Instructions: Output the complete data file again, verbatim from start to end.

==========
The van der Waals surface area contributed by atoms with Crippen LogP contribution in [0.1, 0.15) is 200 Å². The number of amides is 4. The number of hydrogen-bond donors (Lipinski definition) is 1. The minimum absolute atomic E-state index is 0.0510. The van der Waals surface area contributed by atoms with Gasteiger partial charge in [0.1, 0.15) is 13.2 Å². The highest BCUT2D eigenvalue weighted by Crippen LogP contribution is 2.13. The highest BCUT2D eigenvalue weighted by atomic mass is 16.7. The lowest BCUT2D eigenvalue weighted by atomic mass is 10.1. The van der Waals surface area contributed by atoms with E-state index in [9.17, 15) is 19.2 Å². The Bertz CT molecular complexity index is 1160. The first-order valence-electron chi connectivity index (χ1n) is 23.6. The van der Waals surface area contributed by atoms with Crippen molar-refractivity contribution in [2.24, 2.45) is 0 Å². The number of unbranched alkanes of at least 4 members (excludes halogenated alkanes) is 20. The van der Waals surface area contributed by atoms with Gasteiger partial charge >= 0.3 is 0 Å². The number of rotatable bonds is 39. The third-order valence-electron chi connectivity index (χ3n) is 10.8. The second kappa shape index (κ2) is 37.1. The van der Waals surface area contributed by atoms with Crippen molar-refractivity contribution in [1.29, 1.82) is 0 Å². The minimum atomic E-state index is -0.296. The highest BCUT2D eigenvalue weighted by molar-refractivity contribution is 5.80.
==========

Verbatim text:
The van der Waals surface area contributed by atoms with Crippen LogP contribution in [0.1, 0.15) is 200 Å². The number of amides is 4. The number of hydrogen-bond donors (Lipinski definition) is 1. The minimum absolute atomic E-state index is 0.0510. The van der Waals surface area contributed by atoms with Gasteiger partial charge in [0.1, 0.15) is 13.2 Å². The highest BCUT2D eigenvalue weighted by Crippen LogP contribution is 2.13. The highest BCUT2D eigenvalue weighted by atomic mass is 16.7. The lowest BCUT2D eigenvalue weighted by atomic mass is 10.1. The van der Waals surface area contributed by atoms with E-state index in [9.17, 15) is 19.2 Å². The Bertz CT molecular complexity index is 1160. The first-order valence-electron chi connectivity index (χ1n) is 23.6. The van der Waals surface area contributed by atoms with Crippen molar-refractivity contribution in [2.24, 2.45) is 0 Å². The number of unbranched alkanes of at least 4 members (excludes halogenated alkanes) is 20. The van der Waals surface area contributed by atoms with Gasteiger partial charge >= 0.3 is 0 Å². The number of rotatable bonds is 39. The third-order valence-electron chi connectivity index (χ3n) is 10.8. The second kappa shape index (κ2) is 37.1. The van der Waals surface area contributed by atoms with Crippen molar-refractivity contribution in [1.29, 1.82) is 0 Å². The minimum atomic E-state index is -0.296. The highest BCUT2D eigenvalue weighted by molar-refractivity contribution is 5.80.